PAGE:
Seroma

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A seroma is a pocket of clear serous fluid that sometimes develops in the body after surgery. When small blood vessels are ruptured, blood plasma can seep out; inflammation caused by dying injured cells also contributes to the fluid.

Seromas are different from hematomas, which contain red blood cells, and from abscesses, which contain pus and result from an infection. Serous fluid is also different from lymph.

Seromas can also sometimes be caused by injury, such as when the initial swelling from a blow or fall does not fully subside. The remaining serous fluid causes a seroma that the body usually gradually absorbs over time (often taking many days or weeks); however, a knot of calcified tissue sometimes remains.

Seromas are particularly common after mastectomies, partial-breast radiation therapy,[1] abdominal surgeries, and reconstructive surgery.

Treatment[edit]

Seromas or lymphatic leaks (lymphoceles) may be difficult to manage at times. Depending on the volume and duration of leakage, control of a leak may take up to a few weeks to resolve with aspiration of serums and the application of pressure dressings. Manual Lymphatic Drainage (MLD) conducted by a trained professional can also assist in managing and treating seromas.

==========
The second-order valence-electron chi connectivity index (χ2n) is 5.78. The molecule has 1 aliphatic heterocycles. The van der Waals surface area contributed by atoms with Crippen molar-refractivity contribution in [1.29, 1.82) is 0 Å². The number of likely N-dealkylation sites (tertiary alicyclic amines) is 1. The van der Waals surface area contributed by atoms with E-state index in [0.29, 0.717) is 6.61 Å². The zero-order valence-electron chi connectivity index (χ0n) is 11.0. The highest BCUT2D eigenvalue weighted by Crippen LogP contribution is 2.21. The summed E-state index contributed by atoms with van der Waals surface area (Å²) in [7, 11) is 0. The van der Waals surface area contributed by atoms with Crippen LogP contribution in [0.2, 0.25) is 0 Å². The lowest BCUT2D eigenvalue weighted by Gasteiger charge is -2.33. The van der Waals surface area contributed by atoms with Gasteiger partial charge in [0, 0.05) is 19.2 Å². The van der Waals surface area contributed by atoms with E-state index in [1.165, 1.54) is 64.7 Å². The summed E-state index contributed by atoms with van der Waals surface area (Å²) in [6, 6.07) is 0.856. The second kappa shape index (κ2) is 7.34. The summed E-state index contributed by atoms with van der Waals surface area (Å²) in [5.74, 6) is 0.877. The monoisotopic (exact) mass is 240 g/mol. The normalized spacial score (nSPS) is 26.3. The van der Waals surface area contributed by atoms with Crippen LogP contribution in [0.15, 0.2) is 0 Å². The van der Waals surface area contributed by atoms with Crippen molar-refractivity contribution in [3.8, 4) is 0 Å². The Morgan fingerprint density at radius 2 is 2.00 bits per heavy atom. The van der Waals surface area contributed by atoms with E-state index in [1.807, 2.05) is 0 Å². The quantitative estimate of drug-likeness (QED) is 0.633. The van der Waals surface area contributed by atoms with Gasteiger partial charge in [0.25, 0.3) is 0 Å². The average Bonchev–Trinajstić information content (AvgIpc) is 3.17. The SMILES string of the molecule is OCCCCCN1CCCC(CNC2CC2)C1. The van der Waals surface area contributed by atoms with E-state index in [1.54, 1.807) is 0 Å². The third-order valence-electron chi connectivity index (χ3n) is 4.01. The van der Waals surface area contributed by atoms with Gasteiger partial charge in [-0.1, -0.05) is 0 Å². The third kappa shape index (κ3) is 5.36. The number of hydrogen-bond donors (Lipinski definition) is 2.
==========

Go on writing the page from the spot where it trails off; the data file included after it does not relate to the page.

If a serum or leak does not resolve, for example after a soft tissue biopsy, it may be necessary to take the patient back to the operating room in order to place some form of closed suction drain into the wound. This usually is not necessary and conservative management prevails.[2]

References[edit]

  1. ^ Wong, Elaine K.; Truong, Pauline T.; Kader, Hosam A.; Nichol, Alan M.; Salter, Lee; Petersen, Ross; Wai, Elaine S.; Weir, Lorna; Olivotto, Ivo A. (1 October 2006), Consistency in seroma contouring for partial breast radiotherapy: Impact of guidelines, Int J Radiat Oncol Biol Phys 66 (2): 372–6, doi:10.1016/j.ijrobp.2006.05.066, PMID 16965989 
  2. ^ Schwartz's principles of surgery: self assessment and board review, 8th edition, chapter 11, patient safety, errors, and complications in surgery